Magazine article American Banker

Tech Outlays Rising, Especially to Hike Revenue

Magazine article American Banker

Tech Outlays Rising, Especially to Hike Revenue

Article excerpt

The nation's largest banks are changing their technology spending habits, according to a study from BT Alex. Brown Inc.

The study, which was based on responses from 13 of the top 25 U.S. banks, showed a rise in the average percentage of operating expenses devoted to technology-11.1% this year, compared with 9.9% in 1995.

It also found that banks are investing relatively less in systems designed to cut costs or improve processes. Instead, they are buying technology that supports sales and other revenue- generating efforts.

In the report, George A. Bicher wrote that a bank with a strong sales culture can afford to be a little behind when it comes to the technology it uses. "However," the report said, "a bank with the latest technology and a poor sales culture is not likely to prosper."

Among the survey's respondents, the median annual technology budget for 1997 is $170 million, 28.4% more than 1995. A little more than two-thirds of this money goes toward hardware-related expenses.

The percentage of the technology budget spent on improving processes or cutting costs fell to 23%, from 27% in 1995; and the allocation for technical maintenance declined to 24%, from 27%.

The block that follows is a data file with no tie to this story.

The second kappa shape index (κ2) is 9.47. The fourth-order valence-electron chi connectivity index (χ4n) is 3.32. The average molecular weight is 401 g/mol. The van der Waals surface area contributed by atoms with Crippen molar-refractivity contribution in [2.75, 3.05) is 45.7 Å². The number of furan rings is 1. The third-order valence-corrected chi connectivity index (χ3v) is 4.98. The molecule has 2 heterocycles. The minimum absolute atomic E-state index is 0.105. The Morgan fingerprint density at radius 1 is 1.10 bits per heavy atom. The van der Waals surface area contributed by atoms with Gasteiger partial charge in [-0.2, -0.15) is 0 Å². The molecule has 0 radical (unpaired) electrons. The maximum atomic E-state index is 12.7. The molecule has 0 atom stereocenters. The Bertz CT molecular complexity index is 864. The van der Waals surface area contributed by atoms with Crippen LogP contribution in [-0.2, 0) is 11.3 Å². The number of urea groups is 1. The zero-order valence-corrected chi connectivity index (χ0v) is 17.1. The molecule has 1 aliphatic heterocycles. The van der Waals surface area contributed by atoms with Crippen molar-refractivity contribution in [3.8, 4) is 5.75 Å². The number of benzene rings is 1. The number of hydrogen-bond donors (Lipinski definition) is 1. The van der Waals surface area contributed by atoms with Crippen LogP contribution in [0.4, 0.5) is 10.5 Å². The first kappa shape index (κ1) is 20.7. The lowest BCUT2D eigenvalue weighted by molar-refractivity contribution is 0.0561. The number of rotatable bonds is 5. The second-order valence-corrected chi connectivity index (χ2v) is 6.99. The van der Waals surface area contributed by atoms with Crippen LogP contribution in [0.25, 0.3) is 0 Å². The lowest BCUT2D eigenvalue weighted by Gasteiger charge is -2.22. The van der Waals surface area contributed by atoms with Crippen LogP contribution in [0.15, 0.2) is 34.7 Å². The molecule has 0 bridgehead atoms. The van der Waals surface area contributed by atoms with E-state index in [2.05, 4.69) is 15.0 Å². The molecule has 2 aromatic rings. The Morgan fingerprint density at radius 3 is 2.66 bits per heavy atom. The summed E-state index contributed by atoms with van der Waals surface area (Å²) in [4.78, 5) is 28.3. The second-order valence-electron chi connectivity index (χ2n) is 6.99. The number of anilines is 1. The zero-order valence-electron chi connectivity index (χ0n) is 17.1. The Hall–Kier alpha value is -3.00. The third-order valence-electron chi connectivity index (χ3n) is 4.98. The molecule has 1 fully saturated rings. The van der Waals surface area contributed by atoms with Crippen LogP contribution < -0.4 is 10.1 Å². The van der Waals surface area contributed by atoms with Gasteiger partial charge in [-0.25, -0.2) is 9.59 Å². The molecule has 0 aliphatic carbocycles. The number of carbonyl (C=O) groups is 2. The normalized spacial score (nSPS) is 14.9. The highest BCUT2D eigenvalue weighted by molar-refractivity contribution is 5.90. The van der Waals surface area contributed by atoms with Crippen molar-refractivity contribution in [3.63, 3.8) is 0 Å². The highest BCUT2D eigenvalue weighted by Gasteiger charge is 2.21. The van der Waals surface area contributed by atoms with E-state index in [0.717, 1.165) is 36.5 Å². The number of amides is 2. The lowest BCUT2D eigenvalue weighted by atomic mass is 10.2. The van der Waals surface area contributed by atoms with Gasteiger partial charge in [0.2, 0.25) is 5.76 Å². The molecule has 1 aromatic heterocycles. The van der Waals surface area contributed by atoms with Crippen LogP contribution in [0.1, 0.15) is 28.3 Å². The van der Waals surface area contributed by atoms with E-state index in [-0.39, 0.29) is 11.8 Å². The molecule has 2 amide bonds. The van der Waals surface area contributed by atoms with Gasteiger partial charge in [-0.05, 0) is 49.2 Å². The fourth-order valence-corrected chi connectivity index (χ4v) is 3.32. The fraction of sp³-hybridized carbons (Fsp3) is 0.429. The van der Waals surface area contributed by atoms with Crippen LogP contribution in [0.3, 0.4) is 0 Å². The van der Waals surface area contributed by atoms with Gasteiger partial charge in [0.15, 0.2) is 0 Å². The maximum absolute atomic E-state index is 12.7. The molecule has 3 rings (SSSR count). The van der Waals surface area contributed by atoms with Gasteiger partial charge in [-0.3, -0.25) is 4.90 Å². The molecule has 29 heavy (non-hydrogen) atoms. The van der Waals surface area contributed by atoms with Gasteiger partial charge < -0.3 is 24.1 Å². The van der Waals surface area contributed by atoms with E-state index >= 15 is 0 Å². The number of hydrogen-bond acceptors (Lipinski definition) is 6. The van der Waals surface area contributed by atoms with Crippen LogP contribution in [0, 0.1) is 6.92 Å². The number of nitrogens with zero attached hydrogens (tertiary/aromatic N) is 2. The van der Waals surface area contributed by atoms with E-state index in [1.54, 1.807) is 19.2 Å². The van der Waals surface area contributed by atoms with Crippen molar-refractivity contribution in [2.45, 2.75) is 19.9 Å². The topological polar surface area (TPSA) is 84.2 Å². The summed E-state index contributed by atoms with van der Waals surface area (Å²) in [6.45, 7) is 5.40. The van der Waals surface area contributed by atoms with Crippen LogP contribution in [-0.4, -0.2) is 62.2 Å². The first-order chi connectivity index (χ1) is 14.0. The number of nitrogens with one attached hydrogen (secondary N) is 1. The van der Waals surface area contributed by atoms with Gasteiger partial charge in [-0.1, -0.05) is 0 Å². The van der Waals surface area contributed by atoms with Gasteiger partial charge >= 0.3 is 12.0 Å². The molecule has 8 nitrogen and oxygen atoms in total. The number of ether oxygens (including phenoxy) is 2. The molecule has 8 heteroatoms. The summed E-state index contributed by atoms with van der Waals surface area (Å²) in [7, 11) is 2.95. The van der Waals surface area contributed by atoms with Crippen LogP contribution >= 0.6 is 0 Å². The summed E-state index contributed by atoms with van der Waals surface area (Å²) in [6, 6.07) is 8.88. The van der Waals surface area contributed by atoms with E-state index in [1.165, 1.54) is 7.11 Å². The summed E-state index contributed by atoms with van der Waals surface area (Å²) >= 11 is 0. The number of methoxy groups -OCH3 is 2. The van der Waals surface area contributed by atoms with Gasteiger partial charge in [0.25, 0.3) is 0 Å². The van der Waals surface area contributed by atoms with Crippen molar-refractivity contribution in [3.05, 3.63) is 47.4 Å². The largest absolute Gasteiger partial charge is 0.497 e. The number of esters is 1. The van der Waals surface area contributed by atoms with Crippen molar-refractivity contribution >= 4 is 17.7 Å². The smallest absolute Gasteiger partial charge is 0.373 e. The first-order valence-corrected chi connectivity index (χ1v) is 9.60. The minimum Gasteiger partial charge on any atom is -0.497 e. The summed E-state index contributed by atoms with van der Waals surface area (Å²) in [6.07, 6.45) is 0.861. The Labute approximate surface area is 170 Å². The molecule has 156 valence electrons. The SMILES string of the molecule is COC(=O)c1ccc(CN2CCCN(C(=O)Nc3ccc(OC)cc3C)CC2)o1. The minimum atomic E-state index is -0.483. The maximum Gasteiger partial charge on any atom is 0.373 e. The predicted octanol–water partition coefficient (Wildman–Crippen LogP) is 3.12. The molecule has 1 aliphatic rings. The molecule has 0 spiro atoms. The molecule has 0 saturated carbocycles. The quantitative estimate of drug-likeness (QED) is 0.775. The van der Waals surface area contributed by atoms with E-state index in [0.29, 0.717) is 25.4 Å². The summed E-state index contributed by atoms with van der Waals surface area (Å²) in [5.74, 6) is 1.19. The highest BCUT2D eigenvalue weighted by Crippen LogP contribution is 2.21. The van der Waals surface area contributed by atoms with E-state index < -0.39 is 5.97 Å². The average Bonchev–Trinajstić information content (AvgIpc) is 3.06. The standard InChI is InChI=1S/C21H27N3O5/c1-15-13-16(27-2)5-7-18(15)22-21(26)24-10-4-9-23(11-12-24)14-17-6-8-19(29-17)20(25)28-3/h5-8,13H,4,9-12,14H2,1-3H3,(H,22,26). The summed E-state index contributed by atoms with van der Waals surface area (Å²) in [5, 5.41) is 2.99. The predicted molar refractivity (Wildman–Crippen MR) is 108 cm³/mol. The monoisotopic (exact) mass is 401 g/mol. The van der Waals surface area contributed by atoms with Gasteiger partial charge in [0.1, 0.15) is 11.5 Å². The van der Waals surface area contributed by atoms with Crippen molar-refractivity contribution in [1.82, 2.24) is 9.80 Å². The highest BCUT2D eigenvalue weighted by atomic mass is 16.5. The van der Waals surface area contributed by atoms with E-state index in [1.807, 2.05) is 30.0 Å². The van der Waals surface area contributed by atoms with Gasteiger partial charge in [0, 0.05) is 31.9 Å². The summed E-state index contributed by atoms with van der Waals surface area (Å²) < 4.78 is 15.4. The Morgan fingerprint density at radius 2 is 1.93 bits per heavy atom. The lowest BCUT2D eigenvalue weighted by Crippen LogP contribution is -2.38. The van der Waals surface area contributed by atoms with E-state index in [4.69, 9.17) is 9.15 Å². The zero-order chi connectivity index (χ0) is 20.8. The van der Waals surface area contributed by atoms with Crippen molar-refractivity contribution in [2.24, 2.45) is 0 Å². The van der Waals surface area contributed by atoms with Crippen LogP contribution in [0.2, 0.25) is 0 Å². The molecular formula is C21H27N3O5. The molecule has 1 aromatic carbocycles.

Meanwhile the percentage of technology dollars spent on revenue- generating efforts rose to 26%, from 21% in 1995.

"With the likelihood that cost-cutting momentum is slowing, it now falls to revenue growth as the key driver for earnings performance and profitability," Mr. Bicher said.

Of the money allocated for increasing revenues, about 40% went to retail banking projects and about 21% to commercial banking projects.

The banks expect about 60% of revenues generated by technology spending to come from existing customers.

"It appears that banks are not simply casting a wider net for new business, but dedicating significant resources toward enhancing revenue production from the traditional customer base," the report stated. …

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